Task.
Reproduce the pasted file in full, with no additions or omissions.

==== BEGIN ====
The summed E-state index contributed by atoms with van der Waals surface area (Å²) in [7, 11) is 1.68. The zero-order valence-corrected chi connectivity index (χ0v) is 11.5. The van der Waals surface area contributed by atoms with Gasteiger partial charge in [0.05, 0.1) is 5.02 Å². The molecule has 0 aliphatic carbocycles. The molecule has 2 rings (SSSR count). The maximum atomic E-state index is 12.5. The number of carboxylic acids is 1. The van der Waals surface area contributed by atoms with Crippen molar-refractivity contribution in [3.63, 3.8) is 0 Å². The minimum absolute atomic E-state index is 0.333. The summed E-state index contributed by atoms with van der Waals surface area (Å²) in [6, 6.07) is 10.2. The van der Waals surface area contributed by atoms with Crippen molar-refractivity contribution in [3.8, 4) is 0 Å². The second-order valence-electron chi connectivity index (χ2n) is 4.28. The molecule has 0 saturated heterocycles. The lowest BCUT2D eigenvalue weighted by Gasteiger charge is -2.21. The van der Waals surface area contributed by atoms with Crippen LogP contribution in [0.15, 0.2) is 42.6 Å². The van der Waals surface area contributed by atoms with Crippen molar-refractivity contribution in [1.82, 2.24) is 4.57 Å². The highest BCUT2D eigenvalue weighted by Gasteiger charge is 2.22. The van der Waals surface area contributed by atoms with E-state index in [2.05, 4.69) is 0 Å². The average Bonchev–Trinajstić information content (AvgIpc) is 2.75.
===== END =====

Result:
The summed E-state index contributed by atoms with van der Waals surface area (Å²) in [7, 11) is 1.68. The zero-order valence-corrected chi connectivity index (χ0v) is 11.5. The van der Waals surface area contributed by atoms with Gasteiger partial charge in [0.05, 0.1) is 5.02 Å². The molecule has 0 aliphatic carbocycles. The molecule has 2 rings (SSSR count). The maximum atomic E-state index is 12.5. The number of carboxylic acids is 1. The van der Waals surface area contributed by atoms with Crippen molar-refractivity contribution in [3.63, 3.8) is 0 Å². The minimum absolute atomic E-state index is 0.333. The summed E-state index contributed by atoms with van der Waals surface area (Å²) in [6, 6.07) is 10.2. The van der Waals surface area contributed by atoms with Crippen molar-refractivity contribution in [3.8, 4) is 0 Å². The second-order valence-electron chi connectivity index (χ2n) is 4.28. The molecule has 0 saturated heterocycles. The lowest BCUT2D eigenvalue weighted by Gasteiger charge is -2.21. The van der Waals surface area contributed by atoms with Crippen LogP contribution in [0.15, 0.2) is 42.6 Å². The van der Waals surface area contributed by atoms with Crippen molar-refractivity contribution in [1.82, 2.24) is 4.57 Å². The highest BCUT2D eigenvalue weighted by Gasteiger charge is 2.22. The van der Waals surface area contributed by atoms with E-state index in [2.05, 4.69) is 0 Å². The average Bonchev–Trinajstić information content (AvgIpc) is 2.75.